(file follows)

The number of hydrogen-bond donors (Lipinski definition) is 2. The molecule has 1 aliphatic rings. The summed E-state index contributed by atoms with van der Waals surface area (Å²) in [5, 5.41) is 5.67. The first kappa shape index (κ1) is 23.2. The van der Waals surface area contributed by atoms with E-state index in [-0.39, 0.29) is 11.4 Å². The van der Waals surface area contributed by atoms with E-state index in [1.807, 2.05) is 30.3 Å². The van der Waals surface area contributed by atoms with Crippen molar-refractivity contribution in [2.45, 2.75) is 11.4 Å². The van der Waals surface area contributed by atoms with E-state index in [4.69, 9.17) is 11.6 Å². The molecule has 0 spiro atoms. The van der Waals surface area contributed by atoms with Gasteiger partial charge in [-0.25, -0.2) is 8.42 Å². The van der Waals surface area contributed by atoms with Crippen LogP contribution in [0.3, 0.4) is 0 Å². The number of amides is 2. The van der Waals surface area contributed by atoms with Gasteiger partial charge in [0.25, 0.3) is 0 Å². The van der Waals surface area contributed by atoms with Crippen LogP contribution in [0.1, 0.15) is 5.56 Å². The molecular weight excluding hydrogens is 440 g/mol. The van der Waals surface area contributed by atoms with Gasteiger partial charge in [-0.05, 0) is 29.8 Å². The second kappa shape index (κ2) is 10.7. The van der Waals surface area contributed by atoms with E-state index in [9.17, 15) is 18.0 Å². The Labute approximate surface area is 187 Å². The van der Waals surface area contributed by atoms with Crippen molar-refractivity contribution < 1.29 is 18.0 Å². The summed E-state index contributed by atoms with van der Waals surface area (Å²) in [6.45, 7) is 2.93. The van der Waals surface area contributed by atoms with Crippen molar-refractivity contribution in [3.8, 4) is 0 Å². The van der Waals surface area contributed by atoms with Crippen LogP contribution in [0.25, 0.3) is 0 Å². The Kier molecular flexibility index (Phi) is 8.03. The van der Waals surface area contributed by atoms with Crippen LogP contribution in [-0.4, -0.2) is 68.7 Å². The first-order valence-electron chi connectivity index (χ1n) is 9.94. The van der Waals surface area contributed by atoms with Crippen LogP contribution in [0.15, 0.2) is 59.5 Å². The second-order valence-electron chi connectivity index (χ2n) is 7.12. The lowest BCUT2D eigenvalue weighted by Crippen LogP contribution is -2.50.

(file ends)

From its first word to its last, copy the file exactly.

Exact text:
The number of hydrogen-bond donors (Lipinski definition) is 2. The molecule has 1 aliphatic rings. The summed E-state index contributed by atoms with van der Waals surface area (Å²) in [5, 5.41) is 5.67. The first kappa shape index (κ1) is 23.2. The van der Waals surface area contributed by atoms with E-state index in [-0.39, 0.29) is 11.4 Å². The van der Waals surface area contributed by atoms with E-state index in [1.807, 2.05) is 30.3 Å². The van der Waals surface area contributed by atoms with Crippen molar-refractivity contribution in [2.45, 2.75) is 11.4 Å². The van der Waals surface area contributed by atoms with E-state index in [4.69, 9.17) is 11.6 Å². The molecule has 0 spiro atoms. The van der Waals surface area contributed by atoms with Gasteiger partial charge in [-0.25, -0.2) is 8.42 Å². The van der Waals surface area contributed by atoms with Crippen LogP contribution in [0.3, 0.4) is 0 Å². The number of amides is 2. The van der Waals surface area contributed by atoms with Gasteiger partial charge in [0.25, 0.3) is 0 Å². The van der Waals surface area contributed by atoms with Crippen LogP contribution in [0.1, 0.15) is 5.56 Å². The molecular weight excluding hydrogens is 440 g/mol. The van der Waals surface area contributed by atoms with Gasteiger partial charge in [-0.05, 0) is 29.8 Å². The second kappa shape index (κ2) is 10.7. The van der Waals surface area contributed by atoms with E-state index in [9.17, 15) is 18.0 Å². The Labute approximate surface area is 187 Å². The van der Waals surface area contributed by atoms with Crippen molar-refractivity contribution < 1.29 is 18.0 Å². The summed E-state index contributed by atoms with van der Waals surface area (Å²) in [6.45, 7) is 2.93. The van der Waals surface area contributed by atoms with Crippen molar-refractivity contribution in [3.8, 4) is 0 Å². The van der Waals surface area contributed by atoms with Crippen LogP contribution in [0.25, 0.3) is 0 Å². The Kier molecular flexibility index (Phi) is 8.03. The van der Waals surface area contributed by atoms with Crippen LogP contribution in [-0.4, -0.2) is 68.7 Å². The first-order valence-electron chi connectivity index (χ1n) is 9.94. The van der Waals surface area contributed by atoms with Crippen LogP contribution in [0.15, 0.2) is 59.5 Å². The second-order valence-electron chi connectivity index (χ2n) is 7.12. The lowest BCUT2D eigenvalue weighted by Crippen LogP contribution is -2.50.